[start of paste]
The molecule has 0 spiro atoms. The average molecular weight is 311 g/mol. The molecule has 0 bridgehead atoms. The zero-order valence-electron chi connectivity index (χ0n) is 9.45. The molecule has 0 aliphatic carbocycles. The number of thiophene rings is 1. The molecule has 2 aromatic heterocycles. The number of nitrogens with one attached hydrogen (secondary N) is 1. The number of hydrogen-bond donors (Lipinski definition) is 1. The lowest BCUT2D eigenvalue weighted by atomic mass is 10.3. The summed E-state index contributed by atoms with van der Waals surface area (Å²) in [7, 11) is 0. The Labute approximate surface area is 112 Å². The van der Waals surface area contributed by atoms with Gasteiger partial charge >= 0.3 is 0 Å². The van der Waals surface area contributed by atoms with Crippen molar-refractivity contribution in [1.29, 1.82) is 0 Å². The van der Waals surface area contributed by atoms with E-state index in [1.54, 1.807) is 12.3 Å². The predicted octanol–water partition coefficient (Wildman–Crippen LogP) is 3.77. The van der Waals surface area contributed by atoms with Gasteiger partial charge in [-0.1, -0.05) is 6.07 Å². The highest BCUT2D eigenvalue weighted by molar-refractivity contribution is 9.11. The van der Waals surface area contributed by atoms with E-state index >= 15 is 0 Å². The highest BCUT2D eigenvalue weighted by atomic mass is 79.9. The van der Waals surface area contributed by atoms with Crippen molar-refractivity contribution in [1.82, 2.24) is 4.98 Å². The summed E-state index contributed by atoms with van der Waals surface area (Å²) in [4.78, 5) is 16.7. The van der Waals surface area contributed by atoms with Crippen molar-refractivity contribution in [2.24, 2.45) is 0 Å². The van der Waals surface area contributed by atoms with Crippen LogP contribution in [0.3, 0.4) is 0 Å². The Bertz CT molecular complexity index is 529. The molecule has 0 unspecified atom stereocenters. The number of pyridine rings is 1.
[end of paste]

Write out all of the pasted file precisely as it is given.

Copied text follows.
The molecule has 0 spiro atoms. The average molecular weight is 311 g/mol. The molecule has 0 bridgehead atoms. The zero-order valence-electron chi connectivity index (χ0n) is 9.45. The molecule has 0 aliphatic carbocycles. The number of thiophene rings is 1. The molecule has 2 aromatic heterocycles. The number of nitrogens with one attached hydrogen (secondary N) is 1. The number of hydrogen-bond donors (Lipinski definition) is 1. The lowest BCUT2D eigenvalue weighted by atomic mass is 10.3. The summed E-state index contributed by atoms with van der Waals surface area (Å²) in [7, 11) is 0. The Labute approximate surface area is 112 Å². The van der Waals surface area contributed by atoms with Gasteiger partial charge >= 0.3 is 0 Å². The van der Waals surface area contributed by atoms with Crippen molar-refractivity contribution in [1.29, 1.82) is 0 Å². The van der Waals surface area contributed by atoms with E-state index in [1.54, 1.807) is 12.3 Å². The predicted octanol–water partition coefficient (Wildman–Crippen LogP) is 3.77. The van der Waals surface area contributed by atoms with Gasteiger partial charge in [-0.1, -0.05) is 6.07 Å². The highest BCUT2D eigenvalue weighted by molar-refractivity contribution is 9.11. The van der Waals surface area contributed by atoms with E-state index >= 15 is 0 Å². The highest BCUT2D eigenvalue weighted by atomic mass is 79.9. The van der Waals surface area contributed by atoms with Crippen molar-refractivity contribution in [1.82, 2.24) is 4.98 Å². The summed E-state index contributed by atoms with van der Waals surface area (Å²) in [4.78, 5) is 16.7. The van der Waals surface area contributed by atoms with Crippen molar-refractivity contribution in [2.24, 2.45) is 0 Å². The van der Waals surface area contributed by atoms with Crippen LogP contribution in [0.3, 0.4) is 0 Å². The Bertz CT molecular complexity index is 529. The molecule has 0 unspecified atom stereocenters. The number of pyridine rings is 1.